Parts of law limiting vote in North Carolina struck down
WASHINGTON — The Supreme Court on Wednesday issued a brief, unsigned order reinstating provisions of a North Carolina voting law that bar same-day registration and counting votes cast in the wrong precinct. A federal appeals court had blocked the provisions, saying they disproportionately harmed black voters. In a dissent, Justice Ruth Bader Ginsburg, joined by Justice Sonia Sotomayor, said she would have sustained the appeals court’s determination that the two provisions “risked significantly reducing opportunities for black voters to exercise the franchise.”
The case arose from a law enacted by North Carolina’s Republican-controlled Legislature in the wake of Shelby County v. Holder, the 2013 Supreme Court decision that effectively eliminated a central provision of the federal Voting Rights Act, its Section 5.
The federal government and various groups and individuals sued, saying several restrictions in the state law violated the Constitution and what remained of the Voting Rights Act. A trial judge declined to block the law, but a divided three-judge panel of the 4th U.S. Circuit Court of Appeals, in Richmond, Virginia, ruled last week that the restrictions on same-day registration and counting out-of-precinct votes should be suspended.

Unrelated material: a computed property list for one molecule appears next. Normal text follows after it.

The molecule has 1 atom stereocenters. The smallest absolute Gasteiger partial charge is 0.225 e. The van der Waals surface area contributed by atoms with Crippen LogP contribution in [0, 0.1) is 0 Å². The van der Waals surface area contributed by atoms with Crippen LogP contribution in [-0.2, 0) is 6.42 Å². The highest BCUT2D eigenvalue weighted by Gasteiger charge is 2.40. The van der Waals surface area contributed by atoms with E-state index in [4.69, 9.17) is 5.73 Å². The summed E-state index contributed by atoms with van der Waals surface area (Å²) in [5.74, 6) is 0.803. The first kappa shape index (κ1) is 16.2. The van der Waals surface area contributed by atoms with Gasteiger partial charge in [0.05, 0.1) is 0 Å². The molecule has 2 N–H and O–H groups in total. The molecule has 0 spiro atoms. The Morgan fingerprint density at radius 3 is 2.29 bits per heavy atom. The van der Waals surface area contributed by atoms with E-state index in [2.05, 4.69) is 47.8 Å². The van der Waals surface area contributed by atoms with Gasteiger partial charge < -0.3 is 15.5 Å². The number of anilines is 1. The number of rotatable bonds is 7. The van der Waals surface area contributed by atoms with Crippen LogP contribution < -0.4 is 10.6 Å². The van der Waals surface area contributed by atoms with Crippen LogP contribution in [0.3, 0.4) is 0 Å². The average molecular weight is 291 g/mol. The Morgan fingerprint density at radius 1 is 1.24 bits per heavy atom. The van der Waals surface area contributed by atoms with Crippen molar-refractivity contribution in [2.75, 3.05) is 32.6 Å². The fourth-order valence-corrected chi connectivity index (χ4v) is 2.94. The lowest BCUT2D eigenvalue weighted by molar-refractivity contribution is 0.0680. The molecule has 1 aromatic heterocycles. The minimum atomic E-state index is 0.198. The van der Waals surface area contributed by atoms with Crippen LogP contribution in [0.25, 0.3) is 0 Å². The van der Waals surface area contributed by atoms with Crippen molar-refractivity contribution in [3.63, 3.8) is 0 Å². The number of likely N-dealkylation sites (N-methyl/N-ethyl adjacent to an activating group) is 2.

The appeals court let stand parts of the law that imposed new voter ID requirements, cut off a week of early voting, kept polling places closed on the Saturday before the election and disallowed preregistration of 16- and 17-year-olds in high schools. Ginsburg said all of those measures “likely would not have survived” scrutiny under Section 5 of the Voting Rights Act.
In urging the Supreme Court to intervene, North Carolina officials said the appeals court’s order was “extremely burdensome” and “represents a massive and unprecedented last-minute change in the election practices which North Carolina implemented in the May 2014 primary and which North Carolina has been preparing to implement in the 2014 general election.”
Groups challenging the law urged the justices to let the appeals court’s ruling stand. The state law, they said, had “surgically eliminated the precise forms of registration and voting that had enabled significant expansion of African-Americans’ civic participation in North Carolina over the previous decade.”
The Supreme Court is likely to act soon on a separate application concerning a Wisconsin voter ID law.